Tuesday, 29 May 2018

Kites and Darts and Dragons (Oh MY!)


The geometric description of a quadrilateral with two pairs of congruent adjacent sides (some definitions require the two pairs to be distinct, so that a rhombus is NOT a kite) is drawn from the name of the flying toy which it resembles (although in many cultures the flying kites are not at all shaped like the ones in the U.S.). The toy itself probably drew its name from the bird commonly called a kite, or kyte, in England. The old English form of the word, cyte, is probably from an early German name for an Owl. The OED dates the word kete for the bird as early as 725 and the first reference for its use in reference to a toy was in 1664. John Conway has stated that the use of "kite" for the mathematical object is only a few decades old. He writes, "a few decades ago most authors would say something like ...a "kite-shaped" quadrilateral .... leaving those quotation marks in to show that they felt a bit uneasy about using this informal term in a technical sense. The toy "kite" was in term named after the bird, and about a century ago, people would have put explicit quote marks around this word when using it for the toy!" Given the early dates for its first use for a toy in the OED, I have some reservations about this last part.

It is not clear whether it was the shape of the bird, or its flight behavior that was responsible for its name being given to the toy. A non-convex kite is often called a dart, which I credit to Roger Penrose  who used the name in a proof on a non-periodic tilling of the plane.

Proclus calls this shape the four-sided triangle and speaks of it as a geometric paradox. In Ancient writings it is also called barb-like and hollow-angled.

In a recent discussion group, John Conway responded to the question "Is there a name (other than "kite") for a quadrilateral that looks like a kite --with no parallel sides, but with two pairs of equal sides?" His response was to describe a suggestion for a new word, Strombus. Here is the message in Mr Conway's own words.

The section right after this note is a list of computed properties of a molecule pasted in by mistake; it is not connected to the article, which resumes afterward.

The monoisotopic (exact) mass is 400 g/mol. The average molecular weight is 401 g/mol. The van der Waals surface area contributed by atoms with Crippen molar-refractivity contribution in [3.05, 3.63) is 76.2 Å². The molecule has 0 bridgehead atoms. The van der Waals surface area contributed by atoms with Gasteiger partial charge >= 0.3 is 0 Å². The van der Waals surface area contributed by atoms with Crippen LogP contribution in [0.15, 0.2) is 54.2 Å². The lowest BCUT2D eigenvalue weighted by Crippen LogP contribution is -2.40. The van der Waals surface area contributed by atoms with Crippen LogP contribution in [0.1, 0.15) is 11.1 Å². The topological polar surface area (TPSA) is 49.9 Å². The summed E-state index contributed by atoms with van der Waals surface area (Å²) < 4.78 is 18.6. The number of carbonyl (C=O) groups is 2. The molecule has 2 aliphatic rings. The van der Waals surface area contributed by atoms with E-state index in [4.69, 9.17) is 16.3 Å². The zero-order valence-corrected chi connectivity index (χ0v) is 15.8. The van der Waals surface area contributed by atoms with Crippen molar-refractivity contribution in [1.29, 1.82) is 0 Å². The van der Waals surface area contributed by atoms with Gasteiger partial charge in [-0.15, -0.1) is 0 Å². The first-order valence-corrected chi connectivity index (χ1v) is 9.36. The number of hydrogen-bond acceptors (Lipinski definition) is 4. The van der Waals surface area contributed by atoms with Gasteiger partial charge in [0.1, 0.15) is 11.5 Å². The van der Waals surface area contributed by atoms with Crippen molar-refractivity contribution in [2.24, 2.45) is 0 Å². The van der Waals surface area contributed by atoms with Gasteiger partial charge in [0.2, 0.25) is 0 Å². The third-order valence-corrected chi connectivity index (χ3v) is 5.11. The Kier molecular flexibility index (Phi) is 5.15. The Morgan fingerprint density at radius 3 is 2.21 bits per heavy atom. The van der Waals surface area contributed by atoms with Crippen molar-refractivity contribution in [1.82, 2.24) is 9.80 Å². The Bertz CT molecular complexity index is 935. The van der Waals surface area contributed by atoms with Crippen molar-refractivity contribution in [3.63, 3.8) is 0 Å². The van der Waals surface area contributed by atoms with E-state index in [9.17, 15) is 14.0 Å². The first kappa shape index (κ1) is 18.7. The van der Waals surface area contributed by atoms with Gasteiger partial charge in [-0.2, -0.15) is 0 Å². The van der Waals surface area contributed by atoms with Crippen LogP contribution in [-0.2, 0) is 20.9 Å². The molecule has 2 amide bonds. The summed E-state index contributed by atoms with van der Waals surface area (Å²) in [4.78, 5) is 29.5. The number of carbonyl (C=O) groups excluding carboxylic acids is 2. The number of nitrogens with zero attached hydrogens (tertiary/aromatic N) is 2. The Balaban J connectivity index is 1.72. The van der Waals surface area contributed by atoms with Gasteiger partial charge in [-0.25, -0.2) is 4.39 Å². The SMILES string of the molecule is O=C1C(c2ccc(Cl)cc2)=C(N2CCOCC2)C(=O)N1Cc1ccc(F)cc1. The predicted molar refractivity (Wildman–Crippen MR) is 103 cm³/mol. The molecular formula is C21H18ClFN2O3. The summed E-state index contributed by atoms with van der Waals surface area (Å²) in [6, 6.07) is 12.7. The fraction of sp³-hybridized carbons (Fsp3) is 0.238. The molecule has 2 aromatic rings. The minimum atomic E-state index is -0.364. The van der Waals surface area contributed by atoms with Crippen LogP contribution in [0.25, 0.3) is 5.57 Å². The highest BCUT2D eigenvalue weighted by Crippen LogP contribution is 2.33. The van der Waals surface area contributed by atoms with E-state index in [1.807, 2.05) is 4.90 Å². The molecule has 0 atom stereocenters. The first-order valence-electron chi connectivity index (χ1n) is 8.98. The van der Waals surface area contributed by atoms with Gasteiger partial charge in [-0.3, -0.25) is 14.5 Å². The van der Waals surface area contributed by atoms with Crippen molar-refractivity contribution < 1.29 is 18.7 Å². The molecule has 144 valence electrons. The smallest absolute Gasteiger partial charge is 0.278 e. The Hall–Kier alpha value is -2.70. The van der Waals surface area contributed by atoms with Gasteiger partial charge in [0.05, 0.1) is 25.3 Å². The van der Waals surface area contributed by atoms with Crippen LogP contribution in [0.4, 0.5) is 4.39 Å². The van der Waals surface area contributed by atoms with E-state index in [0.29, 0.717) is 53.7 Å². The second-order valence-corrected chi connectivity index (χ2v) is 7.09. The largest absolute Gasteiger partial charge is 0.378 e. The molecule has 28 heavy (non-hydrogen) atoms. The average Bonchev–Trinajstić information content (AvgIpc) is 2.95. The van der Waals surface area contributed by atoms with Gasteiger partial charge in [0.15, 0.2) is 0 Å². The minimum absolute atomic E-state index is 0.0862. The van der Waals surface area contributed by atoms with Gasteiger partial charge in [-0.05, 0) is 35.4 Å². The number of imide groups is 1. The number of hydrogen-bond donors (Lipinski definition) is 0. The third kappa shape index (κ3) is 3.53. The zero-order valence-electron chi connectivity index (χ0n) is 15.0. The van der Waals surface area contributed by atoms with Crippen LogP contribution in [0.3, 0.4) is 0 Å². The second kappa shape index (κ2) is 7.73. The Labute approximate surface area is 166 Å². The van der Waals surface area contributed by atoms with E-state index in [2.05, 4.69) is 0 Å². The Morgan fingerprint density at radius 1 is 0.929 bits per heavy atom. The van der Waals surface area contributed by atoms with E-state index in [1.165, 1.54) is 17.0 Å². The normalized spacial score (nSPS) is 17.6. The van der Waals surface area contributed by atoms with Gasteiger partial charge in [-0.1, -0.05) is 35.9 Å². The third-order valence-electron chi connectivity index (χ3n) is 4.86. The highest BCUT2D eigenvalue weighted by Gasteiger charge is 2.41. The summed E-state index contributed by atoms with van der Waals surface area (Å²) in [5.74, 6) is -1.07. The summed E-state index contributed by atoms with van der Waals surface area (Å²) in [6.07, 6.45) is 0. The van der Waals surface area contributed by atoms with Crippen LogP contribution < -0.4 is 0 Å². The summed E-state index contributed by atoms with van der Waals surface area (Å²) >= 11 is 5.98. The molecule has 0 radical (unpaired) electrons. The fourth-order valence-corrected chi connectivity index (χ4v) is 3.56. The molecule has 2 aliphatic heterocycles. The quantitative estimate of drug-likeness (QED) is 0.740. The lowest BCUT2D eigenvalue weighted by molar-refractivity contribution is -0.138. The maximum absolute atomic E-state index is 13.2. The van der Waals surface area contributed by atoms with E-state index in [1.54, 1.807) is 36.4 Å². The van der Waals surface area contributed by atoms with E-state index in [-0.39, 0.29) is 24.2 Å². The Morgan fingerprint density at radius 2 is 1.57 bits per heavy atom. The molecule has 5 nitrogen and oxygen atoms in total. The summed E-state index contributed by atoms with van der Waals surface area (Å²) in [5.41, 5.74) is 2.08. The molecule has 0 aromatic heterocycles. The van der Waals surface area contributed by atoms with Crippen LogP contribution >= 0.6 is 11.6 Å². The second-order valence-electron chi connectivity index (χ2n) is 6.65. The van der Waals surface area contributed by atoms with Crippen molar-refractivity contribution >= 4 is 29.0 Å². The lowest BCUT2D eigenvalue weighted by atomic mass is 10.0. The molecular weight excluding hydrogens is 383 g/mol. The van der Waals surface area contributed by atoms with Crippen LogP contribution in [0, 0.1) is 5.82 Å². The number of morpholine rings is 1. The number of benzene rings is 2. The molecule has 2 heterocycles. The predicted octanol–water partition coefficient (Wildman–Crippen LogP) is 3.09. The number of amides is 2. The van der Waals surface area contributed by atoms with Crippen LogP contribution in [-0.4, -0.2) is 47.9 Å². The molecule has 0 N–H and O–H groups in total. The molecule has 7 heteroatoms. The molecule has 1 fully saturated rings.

I was trying to coin an acceptable word for this for a long time, without success until after being prompted by some considerable discussion on the net about a year ago, I eventually came up with "Strombus", which is derived from the Greek word for a spinning top.
I think it's the best of the terms that were suggested. It's interesting that the word "rhombus" is ultimately derived from the same source, a fact that lends the new term some respectability.
John Conway 

More recently, (2018) I occasioned to hear a Spanish speaking mathematician, Ignacio Larrosa @ilarrosac, describe the shape as a "comet", and when I inquired he added, "In Spanish, 'cometa' is used, and google translated comet this time. For the concave is sometimes used 'saeta', a somewhat poetic synonym of 'flecha' = arrow." On inquiring of other of my Twitter Mathematicians, I found that, in Germany they call both shapes a Dragon, (Olaf Doschke @OlafDoschk) but they call the one a "konk-Drachenv." which abbreviates konkaves Drachenviereck (concave dragon). He even included a tree diagram of the terms. Do note the one on the top right, which we would call an anti-parallelogram (if the two opposite sides are the same length) or if two of the sides are parallel, then a cross-trapezoid (trapezium in UK).